68. In dealing with a man who thinks you are a fool, it is good sometimes to remind him that you know what he knows but has chosen to appear foolish for the sake of peace.
  69. A goat does not eat into a hen’s stomach no matter how friendly the two may be.
  70. There is that great proverb — that until the lions have their own historians, the history of the hunt will always glorify the hunter.
  71. People go to Africa and confirm what they already have in their heads and so they fail to see what is there in front of them. This is what people have come to expect. It is not viewed as a serious continent. Its a place of strange, bizarre and illogical things, where people don’t do what common sense demands.
  72. Man is sitting disconsolately on an anthill one morning. God asks him what the matter is and man replies that the soil is too swampy for the cultivation of the yams which God has directed him to grow. God tells him to bring in a blacksmith to dry the soil with his bellows. The contribution of humanity to this creation is so important. God could have made the world perfect if he had wanted. But he made it the way it is. So that there is a constant need for us to discuss and cooperate to make it more habitable, so the soil can yield, you see.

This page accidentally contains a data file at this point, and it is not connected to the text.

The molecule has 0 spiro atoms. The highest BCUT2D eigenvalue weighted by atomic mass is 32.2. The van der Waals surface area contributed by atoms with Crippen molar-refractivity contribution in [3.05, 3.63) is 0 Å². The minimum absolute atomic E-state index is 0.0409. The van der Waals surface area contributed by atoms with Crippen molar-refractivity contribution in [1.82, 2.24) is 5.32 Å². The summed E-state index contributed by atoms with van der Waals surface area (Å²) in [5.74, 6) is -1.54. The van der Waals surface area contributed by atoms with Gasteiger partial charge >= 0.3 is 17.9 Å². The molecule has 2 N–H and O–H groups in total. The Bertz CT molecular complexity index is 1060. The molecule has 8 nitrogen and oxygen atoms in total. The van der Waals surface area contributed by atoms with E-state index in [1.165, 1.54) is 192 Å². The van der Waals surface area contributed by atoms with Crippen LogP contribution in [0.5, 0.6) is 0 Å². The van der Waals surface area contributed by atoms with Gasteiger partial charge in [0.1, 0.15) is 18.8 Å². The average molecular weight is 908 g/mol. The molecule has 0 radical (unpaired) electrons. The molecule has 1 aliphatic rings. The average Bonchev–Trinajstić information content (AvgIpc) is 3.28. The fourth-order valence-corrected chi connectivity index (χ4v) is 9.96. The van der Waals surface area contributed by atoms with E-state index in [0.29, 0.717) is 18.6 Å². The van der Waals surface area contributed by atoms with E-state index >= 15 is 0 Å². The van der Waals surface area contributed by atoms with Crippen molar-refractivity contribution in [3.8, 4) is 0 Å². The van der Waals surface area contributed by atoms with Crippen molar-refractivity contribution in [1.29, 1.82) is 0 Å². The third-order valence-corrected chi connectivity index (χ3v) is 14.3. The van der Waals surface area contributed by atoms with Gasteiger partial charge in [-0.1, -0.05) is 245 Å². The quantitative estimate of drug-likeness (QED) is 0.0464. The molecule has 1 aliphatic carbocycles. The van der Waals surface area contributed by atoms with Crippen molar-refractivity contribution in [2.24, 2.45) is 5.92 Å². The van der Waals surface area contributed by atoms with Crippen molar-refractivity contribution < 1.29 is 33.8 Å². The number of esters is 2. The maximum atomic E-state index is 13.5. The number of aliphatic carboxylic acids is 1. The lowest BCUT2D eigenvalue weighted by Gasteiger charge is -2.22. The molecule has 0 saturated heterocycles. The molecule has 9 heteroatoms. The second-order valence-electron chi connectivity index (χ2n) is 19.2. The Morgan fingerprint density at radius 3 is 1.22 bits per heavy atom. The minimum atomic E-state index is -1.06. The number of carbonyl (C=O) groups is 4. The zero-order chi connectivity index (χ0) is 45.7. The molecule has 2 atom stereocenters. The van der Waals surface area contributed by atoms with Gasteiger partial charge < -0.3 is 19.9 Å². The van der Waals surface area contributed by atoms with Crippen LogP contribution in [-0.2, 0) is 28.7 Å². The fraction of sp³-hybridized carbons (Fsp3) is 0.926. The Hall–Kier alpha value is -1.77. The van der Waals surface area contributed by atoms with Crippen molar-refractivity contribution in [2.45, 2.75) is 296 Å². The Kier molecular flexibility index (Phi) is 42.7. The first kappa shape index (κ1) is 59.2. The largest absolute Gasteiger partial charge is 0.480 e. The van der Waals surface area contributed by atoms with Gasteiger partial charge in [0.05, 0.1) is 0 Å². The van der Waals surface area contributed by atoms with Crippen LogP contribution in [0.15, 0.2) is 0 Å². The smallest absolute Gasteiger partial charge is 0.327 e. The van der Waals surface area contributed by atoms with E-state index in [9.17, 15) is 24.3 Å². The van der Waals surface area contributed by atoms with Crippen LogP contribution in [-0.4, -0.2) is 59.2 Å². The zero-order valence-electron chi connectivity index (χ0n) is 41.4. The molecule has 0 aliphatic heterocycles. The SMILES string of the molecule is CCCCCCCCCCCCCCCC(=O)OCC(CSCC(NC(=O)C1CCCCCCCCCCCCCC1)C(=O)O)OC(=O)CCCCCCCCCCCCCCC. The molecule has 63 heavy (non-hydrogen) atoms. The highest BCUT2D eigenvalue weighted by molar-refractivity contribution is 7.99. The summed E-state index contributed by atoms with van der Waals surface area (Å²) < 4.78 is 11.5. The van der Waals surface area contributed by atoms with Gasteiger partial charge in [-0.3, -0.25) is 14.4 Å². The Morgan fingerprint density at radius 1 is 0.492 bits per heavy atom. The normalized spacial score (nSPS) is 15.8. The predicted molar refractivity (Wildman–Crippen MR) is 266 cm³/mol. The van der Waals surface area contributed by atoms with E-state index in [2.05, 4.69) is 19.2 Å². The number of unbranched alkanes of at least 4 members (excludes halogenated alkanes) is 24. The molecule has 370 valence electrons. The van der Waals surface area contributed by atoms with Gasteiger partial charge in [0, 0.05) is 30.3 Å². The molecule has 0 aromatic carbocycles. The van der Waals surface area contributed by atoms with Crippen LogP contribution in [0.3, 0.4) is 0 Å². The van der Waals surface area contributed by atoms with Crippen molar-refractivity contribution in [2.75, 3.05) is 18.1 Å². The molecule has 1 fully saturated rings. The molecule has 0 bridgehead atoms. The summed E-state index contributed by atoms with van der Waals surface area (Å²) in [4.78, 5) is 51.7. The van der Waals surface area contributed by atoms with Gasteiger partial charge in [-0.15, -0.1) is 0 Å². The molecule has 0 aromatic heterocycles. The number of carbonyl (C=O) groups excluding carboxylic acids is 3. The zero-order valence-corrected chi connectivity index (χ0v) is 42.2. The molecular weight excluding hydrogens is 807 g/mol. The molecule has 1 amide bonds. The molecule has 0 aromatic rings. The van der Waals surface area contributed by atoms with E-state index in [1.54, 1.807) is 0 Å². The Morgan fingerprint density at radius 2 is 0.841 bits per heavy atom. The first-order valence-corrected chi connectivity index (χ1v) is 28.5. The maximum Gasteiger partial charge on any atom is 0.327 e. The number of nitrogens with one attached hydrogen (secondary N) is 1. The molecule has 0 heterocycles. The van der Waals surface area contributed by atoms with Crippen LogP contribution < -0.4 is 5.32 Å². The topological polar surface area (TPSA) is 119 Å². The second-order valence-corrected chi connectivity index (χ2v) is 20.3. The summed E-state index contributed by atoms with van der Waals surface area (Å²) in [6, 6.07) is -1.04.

73. Ogbuefi Ezedudu, who was the oldest man in the village, was telling two other men when they came to visit him that the punishment for breaking the Peace of Ani had become very mild in their clan. “It has not always been so,” he said. “My father told me that he had been told that in the past a man who broke the peace was dragged on the ground through the village until he died. but after a while, this custom was stopped because it spoiled the peace which it was meant to preserve.
  74. If you have leaders who are prepared to incite group against a group it is very easy to manufacture reasons and excuses.
  75. When a madman walks naked, it is his kinsmen who feel shame, not himself.
READ:  What would Nigeria be like without Senators?

Credits: AZ Quotes and BrainyQuotes

Have any Question or Comment?

Email, Name & Website are not compulsory! Leave Blank for anonymous comment.


Archives